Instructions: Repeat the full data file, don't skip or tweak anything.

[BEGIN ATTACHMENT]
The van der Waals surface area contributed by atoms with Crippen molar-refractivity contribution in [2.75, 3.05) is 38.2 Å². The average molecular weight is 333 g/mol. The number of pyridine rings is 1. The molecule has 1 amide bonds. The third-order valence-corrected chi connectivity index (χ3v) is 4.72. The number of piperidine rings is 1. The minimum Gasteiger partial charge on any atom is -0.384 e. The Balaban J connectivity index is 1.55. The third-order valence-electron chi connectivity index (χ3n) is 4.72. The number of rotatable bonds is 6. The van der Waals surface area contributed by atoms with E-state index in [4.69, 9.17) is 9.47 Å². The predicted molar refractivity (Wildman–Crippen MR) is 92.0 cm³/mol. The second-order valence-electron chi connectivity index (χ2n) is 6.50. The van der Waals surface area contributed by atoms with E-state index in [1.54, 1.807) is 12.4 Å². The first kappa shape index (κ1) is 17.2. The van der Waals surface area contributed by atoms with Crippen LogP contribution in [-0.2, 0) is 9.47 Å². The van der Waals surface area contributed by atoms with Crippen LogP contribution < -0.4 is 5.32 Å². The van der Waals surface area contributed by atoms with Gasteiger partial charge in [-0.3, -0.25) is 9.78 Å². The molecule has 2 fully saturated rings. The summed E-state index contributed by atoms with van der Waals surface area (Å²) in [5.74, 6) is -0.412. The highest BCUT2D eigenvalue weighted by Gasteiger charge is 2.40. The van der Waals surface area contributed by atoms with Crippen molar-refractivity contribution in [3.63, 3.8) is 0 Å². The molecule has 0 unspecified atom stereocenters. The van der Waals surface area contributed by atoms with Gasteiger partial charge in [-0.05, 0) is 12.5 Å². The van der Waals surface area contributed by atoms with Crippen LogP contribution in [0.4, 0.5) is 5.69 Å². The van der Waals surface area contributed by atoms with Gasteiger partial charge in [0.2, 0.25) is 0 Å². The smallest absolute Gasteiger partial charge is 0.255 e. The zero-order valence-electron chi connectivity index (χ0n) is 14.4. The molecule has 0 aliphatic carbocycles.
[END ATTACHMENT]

The van der Waals surface area contributed by atoms with Crippen molar-refractivity contribution in [2.75, 3.05) is 38.2 Å². The average molecular weight is 333 g/mol. The number of pyridine rings is 1. The molecule has 1 amide bonds. The third-order valence-corrected chi connectivity index (χ3v) is 4.72. The number of piperidine rings is 1. The minimum Gasteiger partial charge on any atom is -0.384 e. The Balaban J connectivity index is 1.55. The third-order valence-electron chi connectivity index (χ3n) is 4.72. The number of rotatable bonds is 6. The van der Waals surface area contributed by atoms with E-state index in [4.69, 9.17) is 9.47 Å². The predicted molar refractivity (Wildman–Crippen MR) is 92.0 cm³/mol. The second-order valence-electron chi connectivity index (χ2n) is 6.50. The van der Waals surface area contributed by atoms with E-state index in [1.54, 1.807) is 12.4 Å². The first kappa shape index (κ1) is 17.2. The van der Waals surface area contributed by atoms with Crippen LogP contribution in [-0.2, 0) is 9.47 Å². The van der Waals surface area contributed by atoms with Crippen LogP contribution < -0.4 is 5.32 Å². The van der Waals surface area contributed by atoms with Gasteiger partial charge in [-0.3, -0.25) is 9.78 Å². The molecule has 2 fully saturated rings. The summed E-state index contributed by atoms with van der Waals surface area (Å²) in [5.74, 6) is -0.412. The highest BCUT2D eigenvalue weighted by Gasteiger charge is 2.40. The van der Waals surface area contributed by atoms with Crippen molar-refractivity contribution in [3.63, 3.8) is 0 Å². The molecule has 0 unspecified atom stereocenters. The van der Waals surface area contributed by atoms with Gasteiger partial charge in [-0.05, 0) is 12.5 Å². The van der Waals surface area contributed by atoms with Crippen LogP contribution in [0.4, 0.5) is 5.69 Å². The van der Waals surface area contributed by atoms with Gasteiger partial charge in [0.2, 0.25) is 0 Å². The smallest absolute Gasteiger partial charge is 0.255 e. The zero-order valence-electron chi connectivity index (χ0n) is 14.4. The molecule has 0 aliphatic carbocycles.